Category Archives: Authors I-Q

ADR Authors by last name I-Q

Three Very Simple Diversity and Inclusion Actions – by Simma Lieberman

Here are three no-cost, very simple diversity management practices you can begin today. You may think that these are so obvious, you don’t need to be told, but I want you to be aware of whether or not you practice these with people who are very different than you, or who you don’t know. It’s easy to greet the same people every day, however, I’m suggesting you move out of your comfort zone. You’ll rapidly notice your comfort zone expanding as well as employee participation and creativity.

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Male and Female: In the Name of God – by Micki Peluso

Religion has long institutionalized the subservience of women. Today’s woman fights for tangible equity as a way of claiming equality, but will never fully succeed until the root of the problem, religion, either alters its interpretation, or is no longer considered a reputable source of societal authority. Because religion structures the family, hence society, the elimination of sexism must proceed concurrently with the eradication of archaic attitudes within the churches, and servile innuendoes within the home.

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No More Roadside Shrines — by Micki Peluso

No More Roadside Shrines: So No Parent ever has To Hear The last Words, “Bye Mom” From Their Child.

Makeshift memorials are reminders that we must put an end to drunken driving once and for all. How tired are we, and weary of riding, driving or walking past flowers and wreaths, hung on poles and laid by roadsides. They might be considered pretty, if not serving as reminders of young lives lost to DUI (driving under the influence) accidents and vehicular homicides? These memorials stand as a warning to further deter these senseless deaths and injuries.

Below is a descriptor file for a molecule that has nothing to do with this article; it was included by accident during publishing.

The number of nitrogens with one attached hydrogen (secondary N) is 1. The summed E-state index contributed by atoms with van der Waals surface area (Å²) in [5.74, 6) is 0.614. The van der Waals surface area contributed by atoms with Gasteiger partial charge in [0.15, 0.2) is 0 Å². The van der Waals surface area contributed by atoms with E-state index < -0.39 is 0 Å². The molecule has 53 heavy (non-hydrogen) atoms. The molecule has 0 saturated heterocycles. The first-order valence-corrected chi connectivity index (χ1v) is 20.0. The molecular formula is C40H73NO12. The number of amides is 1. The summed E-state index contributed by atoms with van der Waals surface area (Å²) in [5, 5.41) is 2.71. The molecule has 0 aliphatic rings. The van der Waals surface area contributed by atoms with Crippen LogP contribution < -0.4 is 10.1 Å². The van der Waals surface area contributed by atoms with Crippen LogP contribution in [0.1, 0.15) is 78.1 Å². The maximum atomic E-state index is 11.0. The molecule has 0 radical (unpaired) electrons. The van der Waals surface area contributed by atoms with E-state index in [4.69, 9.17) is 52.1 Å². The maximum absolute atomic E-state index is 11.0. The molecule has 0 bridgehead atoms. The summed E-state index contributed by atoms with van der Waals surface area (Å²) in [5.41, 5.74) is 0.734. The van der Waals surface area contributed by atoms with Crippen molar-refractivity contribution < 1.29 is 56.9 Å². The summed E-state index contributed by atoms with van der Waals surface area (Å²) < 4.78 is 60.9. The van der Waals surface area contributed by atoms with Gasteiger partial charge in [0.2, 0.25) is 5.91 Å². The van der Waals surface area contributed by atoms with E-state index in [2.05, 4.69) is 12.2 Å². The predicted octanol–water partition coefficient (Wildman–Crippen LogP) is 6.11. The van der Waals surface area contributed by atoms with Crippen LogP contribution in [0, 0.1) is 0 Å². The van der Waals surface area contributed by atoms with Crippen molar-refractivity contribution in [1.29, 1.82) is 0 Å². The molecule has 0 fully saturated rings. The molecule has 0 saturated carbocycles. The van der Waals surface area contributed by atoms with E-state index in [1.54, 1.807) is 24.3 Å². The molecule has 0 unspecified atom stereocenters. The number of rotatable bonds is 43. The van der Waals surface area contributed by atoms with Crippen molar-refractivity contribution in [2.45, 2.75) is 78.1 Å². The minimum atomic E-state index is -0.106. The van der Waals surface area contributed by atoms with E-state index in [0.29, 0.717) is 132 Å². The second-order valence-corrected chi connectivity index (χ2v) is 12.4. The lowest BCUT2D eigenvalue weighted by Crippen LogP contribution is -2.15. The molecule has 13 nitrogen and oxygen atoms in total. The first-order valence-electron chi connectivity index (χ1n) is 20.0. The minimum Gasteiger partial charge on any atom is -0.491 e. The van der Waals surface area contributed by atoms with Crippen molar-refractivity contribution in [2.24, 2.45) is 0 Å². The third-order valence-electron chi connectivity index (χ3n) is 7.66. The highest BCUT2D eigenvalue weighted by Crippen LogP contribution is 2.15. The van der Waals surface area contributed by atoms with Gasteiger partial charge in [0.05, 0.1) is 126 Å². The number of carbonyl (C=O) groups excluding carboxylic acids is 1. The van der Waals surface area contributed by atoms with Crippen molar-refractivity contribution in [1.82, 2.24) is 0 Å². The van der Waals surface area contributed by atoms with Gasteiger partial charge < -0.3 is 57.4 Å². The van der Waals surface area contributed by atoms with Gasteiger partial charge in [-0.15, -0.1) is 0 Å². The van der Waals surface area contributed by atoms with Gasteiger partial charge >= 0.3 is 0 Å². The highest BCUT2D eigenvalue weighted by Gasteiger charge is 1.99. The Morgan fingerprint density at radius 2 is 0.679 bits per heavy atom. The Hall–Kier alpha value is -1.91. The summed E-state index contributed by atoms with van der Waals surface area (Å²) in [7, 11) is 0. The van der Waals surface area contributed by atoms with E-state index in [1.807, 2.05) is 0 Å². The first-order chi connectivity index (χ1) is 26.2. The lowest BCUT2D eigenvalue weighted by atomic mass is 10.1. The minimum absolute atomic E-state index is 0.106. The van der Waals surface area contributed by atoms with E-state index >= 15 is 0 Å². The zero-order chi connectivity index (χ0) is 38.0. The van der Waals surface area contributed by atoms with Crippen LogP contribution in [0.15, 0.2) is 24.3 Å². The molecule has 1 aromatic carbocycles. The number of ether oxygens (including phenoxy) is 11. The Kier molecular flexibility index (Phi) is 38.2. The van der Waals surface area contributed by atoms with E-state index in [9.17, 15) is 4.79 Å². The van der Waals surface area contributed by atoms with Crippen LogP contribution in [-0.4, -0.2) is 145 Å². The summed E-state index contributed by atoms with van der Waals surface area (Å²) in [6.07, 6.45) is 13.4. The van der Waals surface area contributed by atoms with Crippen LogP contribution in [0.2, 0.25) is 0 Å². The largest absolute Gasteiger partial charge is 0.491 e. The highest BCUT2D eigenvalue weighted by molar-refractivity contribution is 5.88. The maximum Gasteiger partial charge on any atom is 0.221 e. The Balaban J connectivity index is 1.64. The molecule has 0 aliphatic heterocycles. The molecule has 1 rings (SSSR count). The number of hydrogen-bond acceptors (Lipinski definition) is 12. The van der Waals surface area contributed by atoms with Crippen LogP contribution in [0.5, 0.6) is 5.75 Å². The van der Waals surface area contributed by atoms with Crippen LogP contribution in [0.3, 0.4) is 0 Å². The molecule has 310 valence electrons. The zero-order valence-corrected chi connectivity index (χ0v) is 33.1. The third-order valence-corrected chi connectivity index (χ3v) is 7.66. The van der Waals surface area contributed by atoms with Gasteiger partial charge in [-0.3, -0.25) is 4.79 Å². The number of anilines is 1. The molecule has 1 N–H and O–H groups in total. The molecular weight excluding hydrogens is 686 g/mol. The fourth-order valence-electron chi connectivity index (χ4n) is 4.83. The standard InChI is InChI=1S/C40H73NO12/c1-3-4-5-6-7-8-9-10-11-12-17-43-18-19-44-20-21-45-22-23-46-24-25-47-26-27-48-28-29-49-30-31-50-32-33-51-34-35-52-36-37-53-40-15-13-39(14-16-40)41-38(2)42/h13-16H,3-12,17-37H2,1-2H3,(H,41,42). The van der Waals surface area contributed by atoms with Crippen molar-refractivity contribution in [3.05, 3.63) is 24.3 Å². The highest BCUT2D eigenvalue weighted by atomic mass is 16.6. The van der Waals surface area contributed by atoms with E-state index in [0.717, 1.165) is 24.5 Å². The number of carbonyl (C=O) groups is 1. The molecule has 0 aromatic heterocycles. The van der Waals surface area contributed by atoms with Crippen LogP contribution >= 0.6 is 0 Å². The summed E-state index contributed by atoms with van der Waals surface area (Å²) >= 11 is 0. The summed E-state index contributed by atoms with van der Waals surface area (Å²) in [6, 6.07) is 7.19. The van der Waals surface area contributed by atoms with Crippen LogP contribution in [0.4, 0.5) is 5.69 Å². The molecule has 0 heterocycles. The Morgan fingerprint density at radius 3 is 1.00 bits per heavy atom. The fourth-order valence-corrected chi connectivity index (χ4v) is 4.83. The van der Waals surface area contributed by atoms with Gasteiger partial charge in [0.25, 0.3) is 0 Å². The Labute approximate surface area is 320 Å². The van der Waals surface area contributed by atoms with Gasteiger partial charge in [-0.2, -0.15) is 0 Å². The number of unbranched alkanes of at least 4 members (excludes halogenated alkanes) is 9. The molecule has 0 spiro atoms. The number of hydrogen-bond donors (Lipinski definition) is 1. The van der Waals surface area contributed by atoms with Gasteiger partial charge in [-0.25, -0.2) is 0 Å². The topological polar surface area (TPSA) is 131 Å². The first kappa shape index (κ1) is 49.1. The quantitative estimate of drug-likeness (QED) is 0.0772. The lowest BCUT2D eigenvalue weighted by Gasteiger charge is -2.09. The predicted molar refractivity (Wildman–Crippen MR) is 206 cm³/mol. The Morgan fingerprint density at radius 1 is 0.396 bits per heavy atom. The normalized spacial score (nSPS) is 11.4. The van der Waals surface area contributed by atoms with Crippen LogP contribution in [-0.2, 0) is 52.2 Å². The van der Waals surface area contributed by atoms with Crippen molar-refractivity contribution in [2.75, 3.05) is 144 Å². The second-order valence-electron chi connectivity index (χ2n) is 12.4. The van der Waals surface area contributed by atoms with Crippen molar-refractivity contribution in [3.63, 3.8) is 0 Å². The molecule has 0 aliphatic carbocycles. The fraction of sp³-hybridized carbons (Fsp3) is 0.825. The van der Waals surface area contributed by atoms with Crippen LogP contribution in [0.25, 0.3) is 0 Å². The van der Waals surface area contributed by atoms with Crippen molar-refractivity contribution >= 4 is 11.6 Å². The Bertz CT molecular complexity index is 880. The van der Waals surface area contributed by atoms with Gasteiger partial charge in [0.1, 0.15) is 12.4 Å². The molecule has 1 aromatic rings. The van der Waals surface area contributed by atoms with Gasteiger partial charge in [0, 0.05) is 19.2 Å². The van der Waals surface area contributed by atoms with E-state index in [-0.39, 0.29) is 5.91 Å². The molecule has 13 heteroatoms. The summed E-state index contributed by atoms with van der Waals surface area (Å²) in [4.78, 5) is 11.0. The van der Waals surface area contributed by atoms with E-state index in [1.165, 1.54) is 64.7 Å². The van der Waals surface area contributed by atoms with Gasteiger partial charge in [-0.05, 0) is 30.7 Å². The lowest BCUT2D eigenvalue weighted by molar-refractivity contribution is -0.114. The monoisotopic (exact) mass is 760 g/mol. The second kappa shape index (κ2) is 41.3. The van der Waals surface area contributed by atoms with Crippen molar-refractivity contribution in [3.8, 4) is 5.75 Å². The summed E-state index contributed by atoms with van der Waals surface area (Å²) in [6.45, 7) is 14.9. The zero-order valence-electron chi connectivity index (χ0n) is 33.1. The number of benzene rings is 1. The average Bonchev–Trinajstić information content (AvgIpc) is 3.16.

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Children Lost Through a Failed System — by Micki Peluso

The problem lies mostly with the boys, but girls, too, are aggressive, prone to bad language and general destructive behavior. Bullying smaller children, fighting among themselves and surliness toward adults is common to both sexes.Yet to all appearances, these children seem normal. Some are deceptively lovable, polite and well-mannered. They smile easily and give the appearance of friendly, gregarious young children of ages from eight to twelve-years-old. Whatever their outward aspect, they are also emotionally distraught, street savvy, proficient liars, thieves and con artists.

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